Is it a 98 today?  No way.

Could it become one?  Check back with me in 20 years.

When it came to the Geyserville, Galloni knew the history of that vineyard.  He has tasted several vintages of the wine.

Is the 2010 as good as other recent Geyservilles?  Probably not.

Is it better than most wines that I would rank an 88?  Definitely.

The reality is that scores will always be subjective.

Scores will always rely on the context in which the wine is served.

There will always be external variables that play a role in our perception of wine.

But…

At the end of the day, scores are what people want to see.

Scores are what people want to compare.

Scores are what people want to debate.

It is because of this that I will continue to provide scores in my reviews.

Stay Rad,

Jeff

PS – Since this tasting was done on a Sunday afternoon, I missed the end of the 49er game.  Could somebody tell me the score?

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6 Responses to “What’s the Score? – A Blogger Tasting at Ridge Vineyards”

  1. jeffeckles Says:

    What a fun and interesting tasting Ridge put on for you guys, as they always seem to do. Scores are always such an interesting topic. When I first started the TLV I was dead set against them, but I have been noting them in my personal tasting notes for a while now. Same reason you mention, because it’s a great baseline for myself. I am wrestling now with if I should start posting scores or not.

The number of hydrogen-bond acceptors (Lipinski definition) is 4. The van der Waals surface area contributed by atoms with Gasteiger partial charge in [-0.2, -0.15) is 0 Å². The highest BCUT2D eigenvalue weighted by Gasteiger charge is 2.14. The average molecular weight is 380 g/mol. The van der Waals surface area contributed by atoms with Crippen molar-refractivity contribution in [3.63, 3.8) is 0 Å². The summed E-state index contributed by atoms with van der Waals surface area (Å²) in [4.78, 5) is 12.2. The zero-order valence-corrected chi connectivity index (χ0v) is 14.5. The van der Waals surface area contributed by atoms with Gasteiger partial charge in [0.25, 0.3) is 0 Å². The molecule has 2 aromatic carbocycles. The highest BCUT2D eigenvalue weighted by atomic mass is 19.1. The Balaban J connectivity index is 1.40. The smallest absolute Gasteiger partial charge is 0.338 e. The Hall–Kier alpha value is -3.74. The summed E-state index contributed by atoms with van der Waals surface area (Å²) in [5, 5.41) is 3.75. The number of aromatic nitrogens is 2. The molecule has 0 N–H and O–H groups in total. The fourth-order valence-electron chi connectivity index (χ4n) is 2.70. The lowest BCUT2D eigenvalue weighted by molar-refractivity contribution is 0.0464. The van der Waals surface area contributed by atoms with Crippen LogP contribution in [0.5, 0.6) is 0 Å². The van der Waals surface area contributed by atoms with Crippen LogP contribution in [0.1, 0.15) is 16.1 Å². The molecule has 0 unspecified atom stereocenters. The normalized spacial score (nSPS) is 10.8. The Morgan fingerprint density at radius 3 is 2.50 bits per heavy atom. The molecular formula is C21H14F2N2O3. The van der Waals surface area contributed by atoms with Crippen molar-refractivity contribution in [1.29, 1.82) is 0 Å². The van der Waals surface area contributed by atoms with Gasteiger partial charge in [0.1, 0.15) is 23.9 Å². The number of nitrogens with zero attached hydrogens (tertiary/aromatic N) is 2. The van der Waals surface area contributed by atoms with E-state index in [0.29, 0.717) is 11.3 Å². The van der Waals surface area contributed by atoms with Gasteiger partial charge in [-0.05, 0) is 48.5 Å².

Thanks for another great post, Jeff. Loved this one!

  2. jonnybrandy Says:

    Jealous as usual

  3. Martin D. Redmond Says:

    Sorry I missed this one! Totally agree wit you on the MB. Its not a 98 yet. Me? I like scores( then again I’m a finance guy;-) I think they’re a helpful as long as you use them as a data point feather than the end all and be all. Hope to see you at the next one. Stay Rad!